The City of Des Moines has a deep history of Italian traditions and deep Italian roots. As a child growing up on the city's south side my family was the only family in the neighborhood that wasn't Italian- I'm not kidding!! The elderly couple who lived next door were known to me as Gramma and Grampa Fazio and believe me Gramma shared her fantastic food and baked treats with us all the time. Just a few miles away from my neighborhood was an area of the city known as Little Italy, and here many Italian families settled, opened restaurants, grocery stores, bakeries and celebrated their heritage.
The Italian American Festival was a big event in the community. In those days the festival was held in Columbus Park and featured rides, Italian food, bocce tournaments, traditional music and entertainment, games and fellowship with Italian and non-Italians alike. During my junior high years, the Italian Festival was a big big big event every summer. My best friend Liz and I would spend hours doing our hair, nails, makeup, trying on outfits and then pile in the car with either set of parents for a ride to the festival, where we would surely run into whatever guys we had our eyes on. Back then we didn't really appreciate the significance of the festival or the traditions its celebrated but it left a lasting memory.
Man of the businesses of those days have come and gone, and Little Italy no longer is a primarily Italian part of the city. The Italian American Festival has long since moved to new grounds but a few reminders of those days remain- like Graziano Brothers, an Italian specialty store known for its incredible sausage, fabulous breads, olives and seasonings. Just steps away from Graziano Brothers is Tumea and Sons, a family owned Italian restaurant that has been around as long as I can remember.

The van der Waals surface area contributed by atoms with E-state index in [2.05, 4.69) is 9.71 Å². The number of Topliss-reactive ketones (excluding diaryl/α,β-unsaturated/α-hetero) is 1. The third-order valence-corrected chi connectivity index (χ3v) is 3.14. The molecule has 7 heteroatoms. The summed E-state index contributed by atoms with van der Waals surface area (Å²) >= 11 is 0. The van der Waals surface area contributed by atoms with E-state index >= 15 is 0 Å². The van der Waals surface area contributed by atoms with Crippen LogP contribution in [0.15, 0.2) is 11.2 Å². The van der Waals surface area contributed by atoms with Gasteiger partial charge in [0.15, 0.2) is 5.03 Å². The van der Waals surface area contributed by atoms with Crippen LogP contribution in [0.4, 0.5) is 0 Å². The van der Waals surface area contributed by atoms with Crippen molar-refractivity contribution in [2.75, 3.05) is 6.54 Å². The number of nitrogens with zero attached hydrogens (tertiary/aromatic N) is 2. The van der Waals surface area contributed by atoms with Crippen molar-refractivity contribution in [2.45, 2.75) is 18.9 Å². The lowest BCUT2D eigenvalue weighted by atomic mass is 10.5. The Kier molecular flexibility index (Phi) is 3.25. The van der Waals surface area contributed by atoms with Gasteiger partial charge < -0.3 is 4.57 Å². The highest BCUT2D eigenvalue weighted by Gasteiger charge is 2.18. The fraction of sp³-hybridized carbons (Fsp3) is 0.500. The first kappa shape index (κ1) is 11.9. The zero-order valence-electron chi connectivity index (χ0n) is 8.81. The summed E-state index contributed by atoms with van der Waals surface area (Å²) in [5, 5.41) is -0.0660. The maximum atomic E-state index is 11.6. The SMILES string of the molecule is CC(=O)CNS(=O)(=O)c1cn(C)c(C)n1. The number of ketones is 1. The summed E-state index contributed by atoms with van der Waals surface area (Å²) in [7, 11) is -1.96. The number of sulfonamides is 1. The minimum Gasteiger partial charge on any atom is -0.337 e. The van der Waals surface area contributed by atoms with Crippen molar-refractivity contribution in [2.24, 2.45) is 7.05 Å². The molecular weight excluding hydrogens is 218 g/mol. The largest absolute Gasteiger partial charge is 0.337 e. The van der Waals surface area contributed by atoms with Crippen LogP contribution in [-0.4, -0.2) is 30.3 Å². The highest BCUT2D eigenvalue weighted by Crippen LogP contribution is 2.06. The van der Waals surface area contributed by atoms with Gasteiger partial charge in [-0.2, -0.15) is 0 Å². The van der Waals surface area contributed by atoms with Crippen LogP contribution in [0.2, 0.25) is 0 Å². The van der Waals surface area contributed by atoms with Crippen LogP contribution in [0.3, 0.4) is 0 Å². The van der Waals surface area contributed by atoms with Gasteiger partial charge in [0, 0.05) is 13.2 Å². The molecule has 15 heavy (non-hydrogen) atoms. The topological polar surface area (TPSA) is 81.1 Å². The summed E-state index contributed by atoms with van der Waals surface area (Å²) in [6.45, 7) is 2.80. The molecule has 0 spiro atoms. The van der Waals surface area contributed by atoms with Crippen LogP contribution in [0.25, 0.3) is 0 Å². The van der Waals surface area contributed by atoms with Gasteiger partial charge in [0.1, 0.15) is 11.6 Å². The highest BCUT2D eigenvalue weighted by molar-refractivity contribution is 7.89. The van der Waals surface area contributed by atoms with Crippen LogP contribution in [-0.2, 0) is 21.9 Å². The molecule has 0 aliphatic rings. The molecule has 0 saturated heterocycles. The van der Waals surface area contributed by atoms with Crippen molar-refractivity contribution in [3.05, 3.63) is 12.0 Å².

Fast forward to today and The Chef and I were discussing what to cook. Now that's often a topic of conversation at our house- with two very accomplished cooks we usually have to have a plan. So The Chef was talking about a spicy roll his dad used to buy from Graziano Brothers. He kept calling them "pitagazardi" and neither of us could find any recipe for such an item. The Chef put the appeal on social media and before long our friend George, a well known local chef and food historian, gave us the name- Pitta Con Sarde. A quick call to Graziano's to see if they had any left another wrinkle in the plan- they don't actually make them, they are made at Tumea and Sons and occasionally sold at the store. Sigh. We won't be going to Graziano's to buy goodies today. Can we make these ourselves??
The Chef described in detail what the rolls were like, and even though Google didn't really help at all, I knew I'd be able to come up with a very close version. I was totally relying on his description because I have never had these before- never heard of them before. Amazingly enough we had everything we needed so I set about recreating the rolls The Chef is craving, the pitta con sarde.